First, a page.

Alastair Cook said the loss in the ICC Champions Trophy 2013 final was his worst day as England captain © Getty Images
Birmingham: Jun 24, 2013
England captain Alastair Cook voiced confidence that his side can banish the pain of the ICC Champions Trophy 2013 final loss to India for their defence of the Ashes.
England, still to win a global One-Day International (ODI) title after what was their fifth defeat in a final, were 110 for four come the 18th over at Edgbaston on Sunday chasing 130 after World Cup holders India made 129 for seven in a match reduced by rain from 50 to 20 overs per side.
But Ishant Sharma took two wickets in two balls to remove Eoin Morgan (33) and Ravi Bopara (30) after they had rescued England from the depths of 46 for four with a stand of 64.
That started a collapse which saw four wickets lost for just three runs in eight balls, with tailender James Tredwell unable to hit the six off the final delivery of the match that would have given England victory.
However, while Cook — who said Sunday’s match was his worst day as England captain, is set to feature in the Ashes the likes of Morgan and Bopara are not Test regulars.
Meanwhile, star batsman Kevin Pietersen, who missed the Champions Trophy with a knee injury, was on course to return in the first Test against Australia at Trent Bridge on July 10 after marking his comeback on Sunday with 177 not out for Surrey in a County Championship match away to Yorkshire.
Before the Ashes start, England also have a warm-up fixture against Essex — Cook’s county — and the captain said: “Yeah, I think, clearly it will take a couple of days. All the guys have a few days off and we’ll have to use that. It’s been a pretty hectic start to the summer.
“It’s only going to get obviously busier and busier. So we have to recharge our batteries as well,” the opening batsman added.
“It’s always a different feeling, different kit and stuff. Clearly the Ashes is here, we’ll have to prepare ourselves for the Essex game to make sure we hit the ground running at Trent Bridge,” said Cook, speaking before reports emerged in the early hours of Monday morning UK time that Australia had taken the sensational step of sacking coach Mickey Arthur.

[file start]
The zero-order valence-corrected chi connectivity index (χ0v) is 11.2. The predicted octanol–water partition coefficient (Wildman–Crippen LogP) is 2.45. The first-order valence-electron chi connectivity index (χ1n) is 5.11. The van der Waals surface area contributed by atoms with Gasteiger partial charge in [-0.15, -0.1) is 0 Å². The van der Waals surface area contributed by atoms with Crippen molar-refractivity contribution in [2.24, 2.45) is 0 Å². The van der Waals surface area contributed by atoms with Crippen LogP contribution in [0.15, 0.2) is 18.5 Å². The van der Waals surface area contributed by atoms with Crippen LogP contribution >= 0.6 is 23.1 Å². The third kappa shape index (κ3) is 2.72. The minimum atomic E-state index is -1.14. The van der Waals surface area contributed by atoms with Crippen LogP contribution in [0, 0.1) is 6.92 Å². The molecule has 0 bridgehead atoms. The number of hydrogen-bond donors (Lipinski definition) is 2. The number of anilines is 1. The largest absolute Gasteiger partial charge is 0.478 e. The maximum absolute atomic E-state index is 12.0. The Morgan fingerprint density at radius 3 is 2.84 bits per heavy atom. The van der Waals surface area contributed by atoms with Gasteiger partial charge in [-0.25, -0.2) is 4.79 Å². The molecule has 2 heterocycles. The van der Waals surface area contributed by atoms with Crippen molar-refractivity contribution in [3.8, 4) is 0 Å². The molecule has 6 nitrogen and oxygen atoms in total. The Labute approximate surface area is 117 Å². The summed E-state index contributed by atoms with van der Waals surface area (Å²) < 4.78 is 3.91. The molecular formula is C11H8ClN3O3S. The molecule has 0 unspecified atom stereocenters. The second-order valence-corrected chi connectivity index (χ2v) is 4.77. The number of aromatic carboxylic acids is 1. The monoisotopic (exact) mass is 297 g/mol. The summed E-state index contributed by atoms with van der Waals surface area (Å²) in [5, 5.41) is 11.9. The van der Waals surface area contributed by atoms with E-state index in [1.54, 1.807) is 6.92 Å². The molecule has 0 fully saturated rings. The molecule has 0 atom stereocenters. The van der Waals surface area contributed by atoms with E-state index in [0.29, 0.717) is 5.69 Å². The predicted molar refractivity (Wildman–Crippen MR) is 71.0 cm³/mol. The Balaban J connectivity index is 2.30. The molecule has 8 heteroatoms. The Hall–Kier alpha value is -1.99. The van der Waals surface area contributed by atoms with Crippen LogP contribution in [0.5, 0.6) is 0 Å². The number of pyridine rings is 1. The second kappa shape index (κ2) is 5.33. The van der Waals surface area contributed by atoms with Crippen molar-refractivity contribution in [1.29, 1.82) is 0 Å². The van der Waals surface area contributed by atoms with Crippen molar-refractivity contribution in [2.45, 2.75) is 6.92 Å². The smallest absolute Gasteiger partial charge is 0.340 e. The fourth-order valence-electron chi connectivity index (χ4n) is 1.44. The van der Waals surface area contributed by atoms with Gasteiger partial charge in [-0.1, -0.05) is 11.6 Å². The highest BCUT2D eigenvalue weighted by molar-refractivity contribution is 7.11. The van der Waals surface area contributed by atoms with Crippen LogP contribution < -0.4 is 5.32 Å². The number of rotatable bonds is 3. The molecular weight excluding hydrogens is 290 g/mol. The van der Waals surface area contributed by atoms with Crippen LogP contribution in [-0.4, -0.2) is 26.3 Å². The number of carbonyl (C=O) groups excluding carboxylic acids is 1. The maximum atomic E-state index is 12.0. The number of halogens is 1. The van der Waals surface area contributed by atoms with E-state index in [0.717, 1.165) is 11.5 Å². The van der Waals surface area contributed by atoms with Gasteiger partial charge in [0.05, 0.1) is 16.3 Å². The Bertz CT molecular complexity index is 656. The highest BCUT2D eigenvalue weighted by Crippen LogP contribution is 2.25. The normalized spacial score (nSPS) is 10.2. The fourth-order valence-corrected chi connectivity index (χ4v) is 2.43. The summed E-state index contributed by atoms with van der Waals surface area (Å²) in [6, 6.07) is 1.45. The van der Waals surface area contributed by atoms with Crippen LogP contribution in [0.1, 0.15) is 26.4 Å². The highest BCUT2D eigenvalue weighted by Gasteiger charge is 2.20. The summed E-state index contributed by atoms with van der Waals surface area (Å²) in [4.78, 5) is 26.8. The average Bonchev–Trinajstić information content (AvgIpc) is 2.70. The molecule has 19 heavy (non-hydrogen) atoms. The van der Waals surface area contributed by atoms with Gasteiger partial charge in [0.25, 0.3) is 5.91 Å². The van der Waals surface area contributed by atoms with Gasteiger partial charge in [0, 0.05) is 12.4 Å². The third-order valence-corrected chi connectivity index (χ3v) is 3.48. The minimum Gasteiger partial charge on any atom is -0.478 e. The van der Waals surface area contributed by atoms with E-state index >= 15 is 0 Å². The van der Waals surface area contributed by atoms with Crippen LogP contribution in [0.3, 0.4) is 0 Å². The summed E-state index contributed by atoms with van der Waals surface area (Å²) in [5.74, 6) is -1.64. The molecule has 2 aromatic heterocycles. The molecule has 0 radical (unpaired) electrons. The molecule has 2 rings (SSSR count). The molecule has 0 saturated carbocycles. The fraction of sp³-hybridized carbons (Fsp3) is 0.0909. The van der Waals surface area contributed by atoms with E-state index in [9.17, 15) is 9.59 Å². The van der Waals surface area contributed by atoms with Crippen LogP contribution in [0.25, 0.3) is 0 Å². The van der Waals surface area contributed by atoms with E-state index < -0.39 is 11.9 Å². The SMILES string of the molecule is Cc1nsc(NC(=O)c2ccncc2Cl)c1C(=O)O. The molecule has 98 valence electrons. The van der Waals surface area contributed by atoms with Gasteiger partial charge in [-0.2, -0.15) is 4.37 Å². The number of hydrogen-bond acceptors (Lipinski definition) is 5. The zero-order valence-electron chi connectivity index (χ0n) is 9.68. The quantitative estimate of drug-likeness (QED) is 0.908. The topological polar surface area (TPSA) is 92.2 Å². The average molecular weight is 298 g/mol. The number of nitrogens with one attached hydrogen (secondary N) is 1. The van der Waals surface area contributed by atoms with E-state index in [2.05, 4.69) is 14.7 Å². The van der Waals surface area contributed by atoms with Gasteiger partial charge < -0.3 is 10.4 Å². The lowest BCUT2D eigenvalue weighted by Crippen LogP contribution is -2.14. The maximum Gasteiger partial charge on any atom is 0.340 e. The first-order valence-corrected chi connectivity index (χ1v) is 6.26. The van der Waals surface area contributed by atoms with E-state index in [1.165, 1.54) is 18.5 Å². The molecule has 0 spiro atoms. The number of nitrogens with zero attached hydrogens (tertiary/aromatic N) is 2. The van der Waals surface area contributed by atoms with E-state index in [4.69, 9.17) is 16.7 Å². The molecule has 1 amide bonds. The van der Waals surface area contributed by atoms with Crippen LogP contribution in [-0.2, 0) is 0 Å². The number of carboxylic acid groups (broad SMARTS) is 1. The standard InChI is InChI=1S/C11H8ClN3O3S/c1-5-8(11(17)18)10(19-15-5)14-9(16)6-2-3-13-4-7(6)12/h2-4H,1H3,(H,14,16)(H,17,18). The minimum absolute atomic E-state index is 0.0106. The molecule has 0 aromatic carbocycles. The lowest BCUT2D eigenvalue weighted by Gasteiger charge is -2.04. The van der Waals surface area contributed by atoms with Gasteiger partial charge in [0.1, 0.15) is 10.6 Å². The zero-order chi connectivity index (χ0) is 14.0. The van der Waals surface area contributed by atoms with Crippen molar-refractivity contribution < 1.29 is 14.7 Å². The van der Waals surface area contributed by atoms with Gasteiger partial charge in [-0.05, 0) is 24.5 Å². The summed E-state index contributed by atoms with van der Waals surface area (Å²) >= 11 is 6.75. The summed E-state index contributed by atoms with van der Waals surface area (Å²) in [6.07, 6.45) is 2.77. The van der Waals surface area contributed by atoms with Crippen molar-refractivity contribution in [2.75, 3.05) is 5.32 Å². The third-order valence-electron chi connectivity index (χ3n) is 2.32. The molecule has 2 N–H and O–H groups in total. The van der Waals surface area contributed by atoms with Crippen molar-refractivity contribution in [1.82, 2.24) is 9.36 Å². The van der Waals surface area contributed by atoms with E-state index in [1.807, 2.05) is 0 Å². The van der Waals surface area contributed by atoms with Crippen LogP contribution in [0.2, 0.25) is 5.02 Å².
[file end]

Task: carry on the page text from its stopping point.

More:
England, with Cook’s Essex colleague Bopara taking three for 20 with his medium-pacers, appeared to have done the hard part in holding India to a relatively modest score.
But against a well-balanced India attack, in which man-of-the-match Ravindra Jadeja (33 not out and two for 24) and fellow spinner Ravichandran Ashwin (two for 15) starred, England, who needed 20 to win off the final 16 balls with six wickets standing, came up agonisingly short.
“Clearly from there you would back yourself to win more times than you would lose in that situation, but it shows how quickly games can change in Twenty20 when you lose a couple of wickets,” said Cook.
“Towards the end, when it’s spinning as much as that, it’s very hard for the new guys coming in. They were always going to find it quite hard to hit those runs.
“It’s a tough pill to swallow at the moment. We had high hopes coming into today [Sunday] of achieving something very special.
“Credit to India. I thought they bowled very well on that wicket,” opener Cook, out for two on Sunday, said.
Although England were the tournament hosts and home side on Sunday, the capacity crowd at Edgbaston in Birmingham — which boasts one of the largest Asian populations of any British city — was vociferously in favour of India.
“There were quite a lot of Indians there today [Sunday], but we kind of expected that. That’s no excuse why we lost,” insisted Cook.